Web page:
The Streets of London: Anecdotes of Their More Celebrated Residents, by John Thomas Smith ... Ed. by Charles Mackay

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R. Bentley, 1861 - Literary landmarks - 443 pages

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Page 440 - Giving no offence in any thing, that the ministry be not blamed; but in all things approving ourselves as the ministers of God, in much patience, in afflictions, in necessities, in distresses, in stripes, in imprisonments...
Page 280 - To where Fleet-ditch with disemboguing streams Rolls the large tribute of dead dogs to Thames, The king of dykes ! than whom no sluice of mud With deeper sable blots the silver flood.
Page 246 - He received me very courteously ; but, it must be confessed, that his apartment, and furniture, and morning dress, were sufficiently uncouth. His brown suit of clothes looked very rusty ; he had on a little old shrivelled unpowdered wig, which was too small for his head ; his shirt-neck and knees of his breeches were loose, his black worsted stockings ill drawn up ; and he had a pair of unbuckled shoes by way of slippers. But all these slovenly particularities were forgotten the moment that he began...
Page 261 - The true genius is a mind of large general powers, accidentally determined to some particular direction.
Page 161 - ... approach to me, somewhat in the manner of an actor in the part of Horatio, when he addresses Hamlet on the appearance of his father's ghost, 'Look, my lord, it comes.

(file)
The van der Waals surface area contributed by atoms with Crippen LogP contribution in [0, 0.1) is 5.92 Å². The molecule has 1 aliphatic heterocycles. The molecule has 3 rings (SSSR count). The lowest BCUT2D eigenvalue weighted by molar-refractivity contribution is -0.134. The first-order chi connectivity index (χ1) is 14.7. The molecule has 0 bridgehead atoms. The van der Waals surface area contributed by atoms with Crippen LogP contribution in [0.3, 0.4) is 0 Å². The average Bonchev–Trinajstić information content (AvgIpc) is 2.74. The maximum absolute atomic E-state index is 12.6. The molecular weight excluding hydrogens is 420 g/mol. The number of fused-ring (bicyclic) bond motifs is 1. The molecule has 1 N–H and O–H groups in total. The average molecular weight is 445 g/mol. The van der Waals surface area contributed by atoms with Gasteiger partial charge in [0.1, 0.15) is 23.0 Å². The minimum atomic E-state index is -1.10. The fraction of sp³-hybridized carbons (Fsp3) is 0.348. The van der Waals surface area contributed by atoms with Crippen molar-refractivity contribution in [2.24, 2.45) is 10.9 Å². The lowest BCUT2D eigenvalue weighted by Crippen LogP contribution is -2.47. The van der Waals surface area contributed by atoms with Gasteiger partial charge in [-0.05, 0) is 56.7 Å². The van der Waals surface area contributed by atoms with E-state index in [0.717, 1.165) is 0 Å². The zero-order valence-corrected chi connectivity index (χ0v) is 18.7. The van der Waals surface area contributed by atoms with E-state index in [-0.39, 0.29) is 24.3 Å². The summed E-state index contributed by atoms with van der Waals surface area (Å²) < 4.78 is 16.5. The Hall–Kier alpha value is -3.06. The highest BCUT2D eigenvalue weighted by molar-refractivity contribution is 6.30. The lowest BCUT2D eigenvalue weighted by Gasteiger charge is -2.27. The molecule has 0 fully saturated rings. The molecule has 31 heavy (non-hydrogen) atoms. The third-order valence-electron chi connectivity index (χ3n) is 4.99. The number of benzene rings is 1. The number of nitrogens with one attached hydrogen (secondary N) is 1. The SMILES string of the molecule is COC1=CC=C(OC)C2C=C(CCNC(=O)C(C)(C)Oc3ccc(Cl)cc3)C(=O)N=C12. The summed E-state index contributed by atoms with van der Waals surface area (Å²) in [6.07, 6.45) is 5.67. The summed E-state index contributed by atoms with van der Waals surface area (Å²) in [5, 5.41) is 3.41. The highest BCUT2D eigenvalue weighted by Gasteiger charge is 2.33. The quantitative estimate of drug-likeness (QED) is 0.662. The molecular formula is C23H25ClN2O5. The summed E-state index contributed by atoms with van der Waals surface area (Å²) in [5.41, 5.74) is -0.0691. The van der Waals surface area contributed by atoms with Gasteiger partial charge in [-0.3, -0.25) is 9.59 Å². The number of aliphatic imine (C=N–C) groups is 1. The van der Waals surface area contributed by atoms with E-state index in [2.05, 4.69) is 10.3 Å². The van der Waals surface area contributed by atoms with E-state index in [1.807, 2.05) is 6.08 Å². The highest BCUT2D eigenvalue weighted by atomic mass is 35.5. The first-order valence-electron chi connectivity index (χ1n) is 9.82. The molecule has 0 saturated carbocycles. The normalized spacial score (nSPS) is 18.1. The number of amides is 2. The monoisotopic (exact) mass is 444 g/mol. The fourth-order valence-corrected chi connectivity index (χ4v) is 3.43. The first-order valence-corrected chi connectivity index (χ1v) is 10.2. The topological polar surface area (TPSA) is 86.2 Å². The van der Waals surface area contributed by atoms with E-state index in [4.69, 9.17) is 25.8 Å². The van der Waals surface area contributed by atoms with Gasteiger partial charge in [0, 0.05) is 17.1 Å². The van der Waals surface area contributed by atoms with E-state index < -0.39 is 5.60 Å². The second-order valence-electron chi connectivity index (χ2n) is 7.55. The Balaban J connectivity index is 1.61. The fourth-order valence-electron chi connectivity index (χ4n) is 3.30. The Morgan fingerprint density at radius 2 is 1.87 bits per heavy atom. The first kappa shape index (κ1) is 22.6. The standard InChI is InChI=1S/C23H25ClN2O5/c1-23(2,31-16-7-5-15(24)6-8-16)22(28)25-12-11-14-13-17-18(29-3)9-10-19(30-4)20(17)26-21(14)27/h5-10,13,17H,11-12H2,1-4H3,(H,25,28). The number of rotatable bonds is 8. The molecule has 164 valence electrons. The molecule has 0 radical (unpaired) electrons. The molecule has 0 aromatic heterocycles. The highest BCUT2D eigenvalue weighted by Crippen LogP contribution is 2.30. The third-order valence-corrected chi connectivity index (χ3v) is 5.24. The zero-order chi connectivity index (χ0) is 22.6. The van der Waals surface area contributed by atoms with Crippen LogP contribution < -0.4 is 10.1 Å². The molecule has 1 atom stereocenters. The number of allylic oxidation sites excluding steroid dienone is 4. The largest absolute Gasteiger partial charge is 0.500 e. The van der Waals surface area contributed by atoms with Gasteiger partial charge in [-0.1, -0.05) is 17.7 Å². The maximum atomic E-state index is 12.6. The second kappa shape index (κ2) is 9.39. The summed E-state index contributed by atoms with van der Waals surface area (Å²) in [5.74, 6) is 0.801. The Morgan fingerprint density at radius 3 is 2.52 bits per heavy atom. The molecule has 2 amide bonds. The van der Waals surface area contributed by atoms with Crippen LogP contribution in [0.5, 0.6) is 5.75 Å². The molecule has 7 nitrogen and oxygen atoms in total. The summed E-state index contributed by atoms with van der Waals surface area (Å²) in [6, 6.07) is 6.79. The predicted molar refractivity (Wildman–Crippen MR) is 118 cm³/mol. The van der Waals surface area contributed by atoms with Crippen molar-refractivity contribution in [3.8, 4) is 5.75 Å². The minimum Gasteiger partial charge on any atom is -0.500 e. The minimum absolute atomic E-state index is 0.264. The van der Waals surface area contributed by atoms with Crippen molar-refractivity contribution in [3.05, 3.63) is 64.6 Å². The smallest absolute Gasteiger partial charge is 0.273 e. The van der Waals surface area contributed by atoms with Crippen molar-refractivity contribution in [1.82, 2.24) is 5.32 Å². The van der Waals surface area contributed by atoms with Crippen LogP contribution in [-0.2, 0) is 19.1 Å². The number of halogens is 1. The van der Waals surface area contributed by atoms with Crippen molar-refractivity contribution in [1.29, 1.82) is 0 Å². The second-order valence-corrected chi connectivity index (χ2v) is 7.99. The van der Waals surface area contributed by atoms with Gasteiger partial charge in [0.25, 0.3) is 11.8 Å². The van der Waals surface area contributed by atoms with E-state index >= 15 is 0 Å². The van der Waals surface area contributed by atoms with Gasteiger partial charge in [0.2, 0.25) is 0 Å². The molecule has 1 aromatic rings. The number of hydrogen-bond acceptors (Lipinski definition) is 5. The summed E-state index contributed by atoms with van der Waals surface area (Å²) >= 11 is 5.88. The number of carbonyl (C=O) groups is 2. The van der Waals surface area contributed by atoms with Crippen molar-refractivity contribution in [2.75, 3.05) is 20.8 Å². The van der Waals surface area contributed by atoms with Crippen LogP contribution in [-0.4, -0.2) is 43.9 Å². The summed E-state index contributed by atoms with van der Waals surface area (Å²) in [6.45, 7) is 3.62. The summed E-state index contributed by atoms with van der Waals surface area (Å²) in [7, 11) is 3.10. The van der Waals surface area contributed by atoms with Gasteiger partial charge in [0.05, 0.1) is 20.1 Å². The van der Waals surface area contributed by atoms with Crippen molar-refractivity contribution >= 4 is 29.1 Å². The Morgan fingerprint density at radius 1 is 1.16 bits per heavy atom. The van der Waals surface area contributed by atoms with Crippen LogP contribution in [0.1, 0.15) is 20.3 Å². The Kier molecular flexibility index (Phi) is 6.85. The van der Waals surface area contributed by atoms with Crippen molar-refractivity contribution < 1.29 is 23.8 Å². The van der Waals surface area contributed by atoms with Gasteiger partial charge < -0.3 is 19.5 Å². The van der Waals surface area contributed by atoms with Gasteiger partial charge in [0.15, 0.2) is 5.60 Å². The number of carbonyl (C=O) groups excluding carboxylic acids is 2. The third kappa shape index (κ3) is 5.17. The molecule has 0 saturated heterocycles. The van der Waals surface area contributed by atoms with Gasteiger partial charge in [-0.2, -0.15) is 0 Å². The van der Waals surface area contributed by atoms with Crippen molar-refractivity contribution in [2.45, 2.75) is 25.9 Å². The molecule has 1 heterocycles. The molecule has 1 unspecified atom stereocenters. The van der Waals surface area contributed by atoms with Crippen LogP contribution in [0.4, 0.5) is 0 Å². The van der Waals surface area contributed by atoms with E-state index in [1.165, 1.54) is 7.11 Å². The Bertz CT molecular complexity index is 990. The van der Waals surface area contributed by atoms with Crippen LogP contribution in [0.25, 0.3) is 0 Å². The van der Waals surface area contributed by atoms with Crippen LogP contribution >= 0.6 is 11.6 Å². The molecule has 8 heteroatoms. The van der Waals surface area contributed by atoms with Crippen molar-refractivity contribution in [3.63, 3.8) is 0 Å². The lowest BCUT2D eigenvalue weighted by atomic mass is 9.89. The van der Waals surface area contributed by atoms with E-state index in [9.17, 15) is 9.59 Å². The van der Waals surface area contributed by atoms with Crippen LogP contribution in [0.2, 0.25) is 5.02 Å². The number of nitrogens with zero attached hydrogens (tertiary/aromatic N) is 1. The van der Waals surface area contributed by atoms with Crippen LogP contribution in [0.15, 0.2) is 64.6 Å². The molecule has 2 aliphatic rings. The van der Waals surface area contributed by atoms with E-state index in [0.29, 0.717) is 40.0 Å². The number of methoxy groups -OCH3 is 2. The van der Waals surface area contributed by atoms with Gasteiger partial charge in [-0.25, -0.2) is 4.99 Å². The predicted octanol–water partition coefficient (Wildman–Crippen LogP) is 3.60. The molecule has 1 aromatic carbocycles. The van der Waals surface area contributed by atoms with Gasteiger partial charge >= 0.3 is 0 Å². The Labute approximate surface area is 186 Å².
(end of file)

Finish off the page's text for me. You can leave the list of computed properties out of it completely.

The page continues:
Page 178 - I had no sooner spoken these words but a loud though yet gentle noise came from the heavens, for it was like nothing on earth, which did so comfort and cheer me that I took my petition as granted, and that I had the sign I demanded, whereupon also I resolved to print my book.
Page 195 - To Westminster; in the way meeting many milkmaids with their garlands upon their pails, dancing with a fiddler before them ; and saw pretty Nelly standing at her lodgings' door in Drury-lane in her smock sleeves and bodice, looking upon one : she seemed a mighty pretty creature.
Page 161 - Mr. Davies mentioned my name, and respectfully introduced me to him. I was much agitated; and recollecting his prejudice against the Scotch, of which I had heard much, I said to Davies, "Don't tell where I come from." — "From Scotland," cried Davies, roguishly. "Mr. Johnson, (said I) I do indeed come from Scotland, but I cannot help it.
Page 178 - If it be for thy glory, I beseech thee give me some sign from heaven ; if not, I shall suppress it.
Page 105 - I can never forget the inexpressible luxury and profaneness, gaming, and all dissoluteness, and as it were total forgetfulness of God, (it being Sunday evening,) which this day se'nnight I was witness of, the King sitting and toying with his concubines, Portsmouth, Cleveland...

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